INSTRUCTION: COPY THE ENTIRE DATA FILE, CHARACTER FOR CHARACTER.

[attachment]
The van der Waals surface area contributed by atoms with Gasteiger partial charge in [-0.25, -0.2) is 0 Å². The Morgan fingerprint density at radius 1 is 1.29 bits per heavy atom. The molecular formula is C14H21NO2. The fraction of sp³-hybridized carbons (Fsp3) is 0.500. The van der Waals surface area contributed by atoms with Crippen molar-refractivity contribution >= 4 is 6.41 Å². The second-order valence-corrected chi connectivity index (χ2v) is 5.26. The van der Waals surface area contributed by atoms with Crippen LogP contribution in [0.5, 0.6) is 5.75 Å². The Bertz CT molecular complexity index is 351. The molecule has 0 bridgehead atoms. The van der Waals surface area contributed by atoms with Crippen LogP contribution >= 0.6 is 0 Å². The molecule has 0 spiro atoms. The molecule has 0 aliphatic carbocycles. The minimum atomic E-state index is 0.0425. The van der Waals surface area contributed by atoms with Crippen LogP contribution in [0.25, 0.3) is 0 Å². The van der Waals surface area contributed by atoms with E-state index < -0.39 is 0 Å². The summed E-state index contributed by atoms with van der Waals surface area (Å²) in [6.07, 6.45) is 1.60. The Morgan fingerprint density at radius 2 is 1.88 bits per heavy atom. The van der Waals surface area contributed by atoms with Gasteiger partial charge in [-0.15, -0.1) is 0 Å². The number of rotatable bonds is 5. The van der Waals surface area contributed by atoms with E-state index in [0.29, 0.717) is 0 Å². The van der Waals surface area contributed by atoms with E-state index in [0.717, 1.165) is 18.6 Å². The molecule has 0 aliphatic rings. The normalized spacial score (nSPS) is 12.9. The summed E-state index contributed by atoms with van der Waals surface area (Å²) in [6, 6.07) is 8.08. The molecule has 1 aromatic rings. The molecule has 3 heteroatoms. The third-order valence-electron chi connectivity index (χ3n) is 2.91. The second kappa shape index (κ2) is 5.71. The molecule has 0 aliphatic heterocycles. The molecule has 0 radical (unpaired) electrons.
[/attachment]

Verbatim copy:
The van der Waals surface area contributed by atoms with Gasteiger partial charge in [-0.25, -0.2) is 0 Å². The Morgan fingerprint density at radius 1 is 1.29 bits per heavy atom. The molecular formula is C14H21NO2. The fraction of sp³-hybridized carbons (Fsp3) is 0.500. The van der Waals surface area contributed by atoms with Crippen molar-refractivity contribution >= 4 is 6.41 Å². The second-order valence-corrected chi connectivity index (χ2v) is 5.26. The van der Waals surface area contributed by atoms with Crippen LogP contribution in [0.5, 0.6) is 5.75 Å². The Bertz CT molecular complexity index is 351. The molecule has 0 bridgehead atoms. The van der Waals surface area contributed by atoms with Crippen LogP contribution >= 0.6 is 0 Å². The molecule has 0 spiro atoms. The molecule has 0 aliphatic carbocycles. The minimum atomic E-state index is 0.0425. The van der Waals surface area contributed by atoms with Crippen LogP contribution in [0.25, 0.3) is 0 Å². The van der Waals surface area contributed by atoms with E-state index < -0.39 is 0 Å². The summed E-state index contributed by atoms with van der Waals surface area (Å²) in [6.07, 6.45) is 1.60. The Morgan fingerprint density at radius 2 is 1.88 bits per heavy atom. The van der Waals surface area contributed by atoms with Gasteiger partial charge in [-0.15, -0.1) is 0 Å². The number of rotatable bonds is 5. The van der Waals surface area contributed by atoms with E-state index in [0.29, 0.717) is 0 Å². The van der Waals surface area contributed by atoms with E-state index in [0.717, 1.165) is 18.6 Å². The molecule has 0 aliphatic rings. The normalized spacial score (nSPS) is 12.9. The summed E-state index contributed by atoms with van der Waals surface area (Å²) in [6, 6.07) is 8.08. The molecule has 1 aromatic rings. The molecule has 3 heteroatoms. The third-order valence-electron chi connectivity index (χ3n) is 2.91. The second kappa shape index (κ2) is 5.71. The molecule has 0 aliphatic heterocycles. The molecule has 0 radical (unpaired) electrons.